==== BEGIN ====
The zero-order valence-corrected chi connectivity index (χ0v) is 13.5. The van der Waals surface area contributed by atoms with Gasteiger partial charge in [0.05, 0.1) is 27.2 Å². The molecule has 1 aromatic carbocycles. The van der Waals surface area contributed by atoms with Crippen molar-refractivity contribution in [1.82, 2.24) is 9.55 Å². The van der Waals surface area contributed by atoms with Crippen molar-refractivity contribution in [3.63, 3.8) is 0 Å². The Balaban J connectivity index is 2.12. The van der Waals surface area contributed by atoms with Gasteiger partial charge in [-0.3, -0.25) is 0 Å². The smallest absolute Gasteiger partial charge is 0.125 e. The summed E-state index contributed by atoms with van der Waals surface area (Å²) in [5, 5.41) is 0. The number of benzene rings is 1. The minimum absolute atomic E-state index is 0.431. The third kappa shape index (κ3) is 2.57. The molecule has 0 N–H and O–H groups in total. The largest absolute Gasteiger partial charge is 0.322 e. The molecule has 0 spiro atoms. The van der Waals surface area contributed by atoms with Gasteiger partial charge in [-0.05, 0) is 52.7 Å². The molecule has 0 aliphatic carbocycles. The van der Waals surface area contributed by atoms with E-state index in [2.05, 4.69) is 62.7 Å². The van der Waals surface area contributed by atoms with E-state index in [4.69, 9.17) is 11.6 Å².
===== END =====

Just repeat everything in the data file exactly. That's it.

The zero-order valence-corrected chi connectivity index (χ0v) is 13.5. The van der Waals surface area contributed by atoms with Gasteiger partial charge in [0.05, 0.1) is 27.2 Å². The molecule has 1 aromatic carbocycles. The van der Waals surface area contributed by atoms with Crippen molar-refractivity contribution in [1.82, 2.24) is 9.55 Å². The van der Waals surface area contributed by atoms with Crippen molar-refractivity contribution in [3.63, 3.8) is 0 Å². The Balaban J connectivity index is 2.12. The van der Waals surface area contributed by atoms with Gasteiger partial charge in [-0.3, -0.25) is 0 Å². The smallest absolute Gasteiger partial charge is 0.125 e. The summed E-state index contributed by atoms with van der Waals surface area (Å²) in [5, 5.41) is 0. The number of benzene rings is 1. The minimum absolute atomic E-state index is 0.431. The third kappa shape index (κ3) is 2.57. The molecule has 0 N–H and O–H groups in total. The largest absolute Gasteiger partial charge is 0.322 e. The molecule has 0 spiro atoms. The van der Waals surface area contributed by atoms with Gasteiger partial charge in [-0.05, 0) is 52.7 Å². The molecule has 0 aliphatic carbocycles. The van der Waals surface area contributed by atoms with E-state index in [2.05, 4.69) is 62.7 Å². The van der Waals surface area contributed by atoms with E-state index in [4.69, 9.17) is 11.6 Å².